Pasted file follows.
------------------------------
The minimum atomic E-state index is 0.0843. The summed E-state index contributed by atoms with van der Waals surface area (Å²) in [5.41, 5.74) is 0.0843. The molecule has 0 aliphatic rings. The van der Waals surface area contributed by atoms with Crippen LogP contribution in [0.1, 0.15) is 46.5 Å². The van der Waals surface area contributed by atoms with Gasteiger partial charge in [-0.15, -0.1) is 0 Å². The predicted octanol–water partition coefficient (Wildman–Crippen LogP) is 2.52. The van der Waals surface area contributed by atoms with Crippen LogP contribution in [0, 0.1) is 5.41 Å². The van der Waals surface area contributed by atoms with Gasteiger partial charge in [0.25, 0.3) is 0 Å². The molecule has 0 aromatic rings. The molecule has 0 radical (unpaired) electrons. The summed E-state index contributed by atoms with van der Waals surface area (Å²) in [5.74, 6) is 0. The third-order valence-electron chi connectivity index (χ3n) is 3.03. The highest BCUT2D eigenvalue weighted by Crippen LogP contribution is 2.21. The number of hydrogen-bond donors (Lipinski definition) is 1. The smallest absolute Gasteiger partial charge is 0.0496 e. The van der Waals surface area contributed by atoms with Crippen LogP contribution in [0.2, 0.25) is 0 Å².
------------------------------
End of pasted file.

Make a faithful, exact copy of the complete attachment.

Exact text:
The minimum atomic E-state index is 0.0843. The summed E-state index contributed by atoms with van der Waals surface area (Å²) in [5.41, 5.74) is 0.0843. The molecule has 0 aliphatic rings. The van der Waals surface area contributed by atoms with Crippen LogP contribution in [0.1, 0.15) is 46.5 Å². The van der Waals surface area contributed by atoms with Gasteiger partial charge in [-0.15, -0.1) is 0 Å². The predicted octanol–water partition coefficient (Wildman–Crippen LogP) is 2.52. The van der Waals surface area contributed by atoms with Crippen LogP contribution in [0, 0.1) is 5.41 Å². The van der Waals surface area contributed by atoms with Gasteiger partial charge in [0.25, 0.3) is 0 Å². The molecule has 0 aromatic rings. The molecule has 0 radical (unpaired) electrons. The summed E-state index contributed by atoms with van der Waals surface area (Å²) in [5.74, 6) is 0. The third-order valence-electron chi connectivity index (χ3n) is 3.03. The highest BCUT2D eigenvalue weighted by Crippen LogP contribution is 2.21. The number of hydrogen-bond donors (Lipinski definition) is 1. The smallest absolute Gasteiger partial charge is 0.0496 e. The van der Waals surface area contributed by atoms with Crippen LogP contribution in [0.2, 0.25) is 0 Å².